Exemplary isopropenylphenolic polymers include homopolymers of isopropenylphenol and copolymers thereof with copolymerizable monomers. Exemplary comonomers include acrylic acid derivatives, acrylonitrile, methacrylic acid derivatives, methacrylonitrile, styrene, styrene derivatives such as α-methylstyrene, p-methylstyrene, o-methylstyrene, p-methoxystyrene and p-chlorostyrene, as well as maleic anhydride and vinyl acetate.

The products of hydrogenation reaction of phenolic resins are produced by dissolving them in organic solvents and introducing hydrogen into a homogeneous or inhomogeneous system in the presence of hydrogenation catalysts.

The alkali-soluble resin as component (A) is preferably selected from the weight-average molecular weight ({overscore (Mw)}) range of 2,000-20,000, more preferably from the range of 5,000-15,000, with the low-molecular weight region cut off. The weight-average molecular weight of calculated for polystyrene by gel permeation chromatography (GPC). If the alkali-soluble resins has an unduly low weight-average molecular weight (i), there is a tendency for the resist layer to experience an increased loss of width upon development; if the weight-average molecular weight of the alkali-soluble resin is unduly high, the development rate is prone to decrease.

The photosensitive agent as component (B) is a mixture of two photosensitive agents in admixture with the alkali-soluble resin, one being (i) a photosensitive agent which shows the tendency to form a resist pattern of a feature profile having a micro-groove upon exposure and the other being (ii) a photosensitive agent which does not show the stated tendency but shows the tendency to form a resist pattern having a rectangular or tapered cross-sectional feature profile upon exposure.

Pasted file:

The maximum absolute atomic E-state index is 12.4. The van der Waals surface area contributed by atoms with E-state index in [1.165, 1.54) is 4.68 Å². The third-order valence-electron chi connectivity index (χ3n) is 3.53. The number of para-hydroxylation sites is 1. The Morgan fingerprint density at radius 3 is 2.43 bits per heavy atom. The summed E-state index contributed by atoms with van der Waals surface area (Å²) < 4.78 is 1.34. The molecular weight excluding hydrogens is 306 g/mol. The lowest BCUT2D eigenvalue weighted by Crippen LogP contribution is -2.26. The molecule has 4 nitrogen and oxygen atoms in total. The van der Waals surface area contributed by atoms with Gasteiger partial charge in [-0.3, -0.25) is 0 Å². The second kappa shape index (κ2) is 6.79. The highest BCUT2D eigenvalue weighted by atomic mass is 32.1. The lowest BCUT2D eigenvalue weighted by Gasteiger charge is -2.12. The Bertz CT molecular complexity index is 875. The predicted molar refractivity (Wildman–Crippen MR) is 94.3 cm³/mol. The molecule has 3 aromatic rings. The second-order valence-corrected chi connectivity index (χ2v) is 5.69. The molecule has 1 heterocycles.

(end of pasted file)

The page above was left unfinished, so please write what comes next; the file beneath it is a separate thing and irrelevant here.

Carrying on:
The photosensitive agent (i) in component (B) may be at least one compound represented by the following general formula (I):

Figure US06265129-20010724-C00001

where X is OR1 (where R1 is a hydrocarbon group of 1-3 carbon atoms) or a residue represented by the following general formula:

Figure US06265129-20010724-C00002

(where R2 is a hydrocarbonyl group of 1-3 carbon atoms; m is an integer of 0-2; n is an integer of 1-3, provided that 1≦m+n≦4), except that 75-100% of the phenolic hydroxyl groups in the compound (I) are esterified with naphthoquinonediazidosulfonic acid.

Examples of the compound represented by the general formula (I) include: methyl gallate represented by the following formula (IV):

Figure US06265129-20010724-C00003

2,3,4,4′-tetrahydroxybenzophenone represented by the following formula (V):

Figure US06265129-20010724-C00004

as well as ethyl gallate, propyl gallate, 2,2′,3,4-tetrahydroxybenzophenone, 2,3,3′,4-tetrahydroxybenzophenone, 2,2′,3,3′,4-pentahydroxybenzophenone, 2,2′,3,4,4′-pentahydroxybenzophenone and 2,2′,3,4,41,5′-hexahydroxybenzophenone. Among these, methyl gallate and 2,3,4,4′-tetrahydroxybenzophenone are preferably used. In the particular case where the photosensitive composition of the invention is to be used as a positive photoresist for exposure to i-line (365 nm), methyl gallate is preferably used from the viewpoint of sensitivity and micro-groove formation.

The photosensitive agent (i) in component (B) is preferably such that 75-100% of the phenolic hydroxyl groups in the compound represented by the general formula (I) are esterified with naphthoquinonediazidosulfonic acid. If less than 75% of the phenolic hydroxyl groups in the compound (I) are esterified with naphthoquinonediazidosulfonic acid, the generation of micro-grooves is not satisfactory.